- The United States appeals to Uganda to respect human rights
- Richard Branson calls on companies to refuse business in Uganda
- The bill would make some gay acts punishable by life in prison
- If the president agrees, it will become law
The U.S. government and business tycoon Richard Branson led a growing chorus of voices around the world Tuesday slamming Uganda's new anti-gay bill, which would make some gay acts punishable by life in prison.
The bill, which in its original form prescribed the death penalty for cases of "aggravated homosexuality" -- for instance if someone is infected with HIV -- reduced the penalty to life imprisonment before the vote.
Clauses that criminalize the "promotion" of homosexuality could cause activists and even doctors treating gay patients with HIV to face prison time.
The United States opposes "any legislation that undermines a person's enjoyment of his or her human rights, and for that reason we condemn legislation that criminalizes consensual sexual conduct between adults or criminalizes simply being of a particular sexual orientation or gender identity," a State Department official said Tuesday.
Emphasizing that Washington respects Uganda's sovereignty, the official noted that some of Uganda's own government institutions have spoken out "against further criminalization of homosexuality."
"As Americans, we believe that people everywhere deserve to live in freedom and equality -- and that no one should face violence or discrimination for who they are and whom they love," State Department spokeswoman Jen Psaki said.
"We join those in Uganda and around the world who appeal for respect for the human rights of LGBT persons and of all persons."
Among those condemning Uganda's anti-gay bill was British billionaire and Virgin chief Branson, who tweeted that he "wouldn't do business in Uganda due to their dreadful anti-gay laws." He urged others to follow suit.
In a statement on his website, under the headline "Let people love whoever they want," Branson wrote that he was seriously considering doing business in Uganda, but the "witch hunt against the gay community and lifetime sentences means it would be against my conscience to support this country."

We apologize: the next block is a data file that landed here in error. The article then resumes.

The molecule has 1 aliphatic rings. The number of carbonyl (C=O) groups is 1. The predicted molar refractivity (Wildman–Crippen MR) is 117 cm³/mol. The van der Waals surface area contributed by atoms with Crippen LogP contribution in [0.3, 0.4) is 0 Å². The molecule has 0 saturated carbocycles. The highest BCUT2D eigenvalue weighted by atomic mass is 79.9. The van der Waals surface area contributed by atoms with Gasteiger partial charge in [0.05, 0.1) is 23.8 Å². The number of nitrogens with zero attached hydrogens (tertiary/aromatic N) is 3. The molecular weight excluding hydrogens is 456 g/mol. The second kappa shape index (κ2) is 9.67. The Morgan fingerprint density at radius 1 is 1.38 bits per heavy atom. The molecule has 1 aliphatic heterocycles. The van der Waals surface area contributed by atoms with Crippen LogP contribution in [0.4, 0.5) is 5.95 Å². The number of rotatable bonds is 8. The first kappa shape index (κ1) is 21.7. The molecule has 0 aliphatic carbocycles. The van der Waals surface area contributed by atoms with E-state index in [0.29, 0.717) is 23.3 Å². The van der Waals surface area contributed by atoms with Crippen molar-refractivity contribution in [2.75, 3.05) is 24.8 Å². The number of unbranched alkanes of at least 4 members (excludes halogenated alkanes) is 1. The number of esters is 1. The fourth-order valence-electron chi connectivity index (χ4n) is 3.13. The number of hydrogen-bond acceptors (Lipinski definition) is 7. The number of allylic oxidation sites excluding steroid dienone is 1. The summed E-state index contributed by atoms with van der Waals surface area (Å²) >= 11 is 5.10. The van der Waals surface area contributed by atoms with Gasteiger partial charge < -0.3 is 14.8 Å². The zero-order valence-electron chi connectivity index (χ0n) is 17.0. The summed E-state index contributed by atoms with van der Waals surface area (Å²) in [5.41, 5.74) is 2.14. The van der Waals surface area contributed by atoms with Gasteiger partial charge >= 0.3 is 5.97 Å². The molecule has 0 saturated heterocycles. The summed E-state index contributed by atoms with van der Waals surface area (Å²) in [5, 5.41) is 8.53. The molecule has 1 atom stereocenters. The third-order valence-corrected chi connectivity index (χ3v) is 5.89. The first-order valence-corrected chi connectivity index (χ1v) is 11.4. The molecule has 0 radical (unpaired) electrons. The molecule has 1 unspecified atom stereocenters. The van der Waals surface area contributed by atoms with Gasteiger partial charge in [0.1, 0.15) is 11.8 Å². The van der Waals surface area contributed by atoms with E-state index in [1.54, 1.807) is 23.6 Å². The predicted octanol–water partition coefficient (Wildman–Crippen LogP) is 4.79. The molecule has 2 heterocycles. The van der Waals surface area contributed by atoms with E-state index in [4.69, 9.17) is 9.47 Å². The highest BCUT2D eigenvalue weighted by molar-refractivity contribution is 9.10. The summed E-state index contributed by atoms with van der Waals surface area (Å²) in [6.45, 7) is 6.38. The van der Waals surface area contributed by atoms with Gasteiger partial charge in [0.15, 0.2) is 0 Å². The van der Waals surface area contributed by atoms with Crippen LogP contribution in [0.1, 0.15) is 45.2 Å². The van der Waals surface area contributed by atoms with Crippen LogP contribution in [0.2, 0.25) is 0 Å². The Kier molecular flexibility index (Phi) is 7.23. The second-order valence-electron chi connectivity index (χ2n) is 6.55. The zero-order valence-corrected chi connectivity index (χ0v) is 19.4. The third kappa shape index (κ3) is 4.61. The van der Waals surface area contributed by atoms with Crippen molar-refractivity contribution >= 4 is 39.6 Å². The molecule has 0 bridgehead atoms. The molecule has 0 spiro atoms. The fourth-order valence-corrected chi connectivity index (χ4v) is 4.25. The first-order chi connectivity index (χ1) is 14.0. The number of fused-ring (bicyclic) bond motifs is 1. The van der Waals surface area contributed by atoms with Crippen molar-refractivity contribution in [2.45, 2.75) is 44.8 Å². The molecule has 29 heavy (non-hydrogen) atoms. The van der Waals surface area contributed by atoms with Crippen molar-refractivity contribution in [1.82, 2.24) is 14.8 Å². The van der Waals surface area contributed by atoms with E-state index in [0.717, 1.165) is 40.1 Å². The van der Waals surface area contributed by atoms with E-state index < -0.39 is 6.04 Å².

"Governments must realise that people should be able to love whoever they want," he wrote. "It is not for any government (or anyone else) to ever make any judgments on people's sexuality. They should instead celebrate when people build loving relationships that strengthen society, no matter who they are."
Gay-rights activists have warned of mounting violence against homosexuals after Parliament passed the controversial legislation last week.
Homosexuality is illegal in most African countries, where sodomy laws were introduced during colonialism.
In Uganda, homosexual acts have been punishable by 14 years to life in prison, according to rights activists. But lawmakers in the conservative nation sought even harsher legislation, saying the Western lifestyle risks destroying Ugandan family units.
"What we are convinced and sure of is that nobody can in one's right conscience and consciousness choose to be homosexual," said Simon Lokodo, Uganda's minister for ethics and integrity. "This must be under pressure or conditions because we know that the natural tendency is always for a male to go for a female and vice versa."
For the bill to become law, President Yoweri Museveni will have to approve it within 30 days.